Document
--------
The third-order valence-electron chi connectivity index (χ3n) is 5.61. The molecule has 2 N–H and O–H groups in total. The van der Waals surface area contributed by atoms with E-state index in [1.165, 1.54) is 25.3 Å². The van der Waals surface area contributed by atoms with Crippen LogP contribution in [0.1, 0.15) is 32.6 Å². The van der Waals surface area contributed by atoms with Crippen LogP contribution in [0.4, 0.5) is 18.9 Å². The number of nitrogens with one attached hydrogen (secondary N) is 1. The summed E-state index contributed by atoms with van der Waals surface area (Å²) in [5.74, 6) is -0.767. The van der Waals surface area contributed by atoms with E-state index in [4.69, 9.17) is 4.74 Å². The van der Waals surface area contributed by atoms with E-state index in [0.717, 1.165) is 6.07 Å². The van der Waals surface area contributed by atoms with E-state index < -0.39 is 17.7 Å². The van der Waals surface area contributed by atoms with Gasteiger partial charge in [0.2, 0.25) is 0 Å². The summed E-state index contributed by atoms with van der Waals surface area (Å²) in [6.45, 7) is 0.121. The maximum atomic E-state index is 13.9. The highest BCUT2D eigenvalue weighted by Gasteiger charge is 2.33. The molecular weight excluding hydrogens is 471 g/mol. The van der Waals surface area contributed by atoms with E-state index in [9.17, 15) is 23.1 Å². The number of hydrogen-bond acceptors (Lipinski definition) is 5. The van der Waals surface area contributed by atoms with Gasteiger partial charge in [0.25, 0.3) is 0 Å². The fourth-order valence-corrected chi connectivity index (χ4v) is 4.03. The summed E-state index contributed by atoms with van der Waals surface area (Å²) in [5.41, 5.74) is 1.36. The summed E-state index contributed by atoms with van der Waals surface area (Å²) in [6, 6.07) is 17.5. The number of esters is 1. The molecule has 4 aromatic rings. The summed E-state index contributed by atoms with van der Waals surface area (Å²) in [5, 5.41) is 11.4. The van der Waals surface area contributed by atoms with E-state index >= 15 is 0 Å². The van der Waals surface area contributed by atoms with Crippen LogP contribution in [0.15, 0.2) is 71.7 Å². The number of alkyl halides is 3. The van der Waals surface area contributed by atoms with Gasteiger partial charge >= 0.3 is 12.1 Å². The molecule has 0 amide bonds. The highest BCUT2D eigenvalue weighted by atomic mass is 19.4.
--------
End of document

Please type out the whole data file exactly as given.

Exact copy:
The third-order valence-electron chi connectivity index (χ3n) is 5.61. The molecule has 2 N–H and O–H groups in total. The van der Waals surface area contributed by atoms with E-state index in [1.165, 1.54) is 25.3 Å². The van der Waals surface area contributed by atoms with Crippen LogP contribution in [0.1, 0.15) is 32.6 Å². The van der Waals surface area contributed by atoms with Crippen LogP contribution in [0.4, 0.5) is 18.9 Å². The number of nitrogens with one attached hydrogen (secondary N) is 1. The summed E-state index contributed by atoms with van der Waals surface area (Å²) in [5.74, 6) is -0.767. The van der Waals surface area contributed by atoms with E-state index in [4.69, 9.17) is 4.74 Å². The van der Waals surface area contributed by atoms with E-state index in [0.717, 1.165) is 6.07 Å². The van der Waals surface area contributed by atoms with E-state index < -0.39 is 17.7 Å². The van der Waals surface area contributed by atoms with Gasteiger partial charge in [0.2, 0.25) is 0 Å². The summed E-state index contributed by atoms with van der Waals surface area (Å²) in [6.45, 7) is 0.121. The maximum atomic E-state index is 13.9. The highest BCUT2D eigenvalue weighted by Gasteiger charge is 2.33. The molecular weight excluding hydrogens is 471 g/mol. The van der Waals surface area contributed by atoms with E-state index in [9.17, 15) is 23.1 Å². The number of hydrogen-bond acceptors (Lipinski definition) is 5. The van der Waals surface area contributed by atoms with Gasteiger partial charge in [0.25, 0.3) is 0 Å². The fourth-order valence-corrected chi connectivity index (χ4v) is 4.03. The summed E-state index contributed by atoms with van der Waals surface area (Å²) in [5.41, 5.74) is 1.36. The summed E-state index contributed by atoms with van der Waals surface area (Å²) in [6, 6.07) is 17.5. The number of esters is 1. The molecule has 4 aromatic rings. The summed E-state index contributed by atoms with van der Waals surface area (Å²) in [5, 5.41) is 11.4. The van der Waals surface area contributed by atoms with E-state index >= 15 is 0 Å². The van der Waals surface area contributed by atoms with Crippen LogP contribution in [0.15, 0.2) is 71.7 Å². The number of alkyl halides is 3. The van der Waals surface area contributed by atoms with Gasteiger partial charge >= 0.3 is 12.1 Å². The molecule has 0 amide bonds. The highest BCUT2D eigenvalue weighted by atomic mass is 19.4.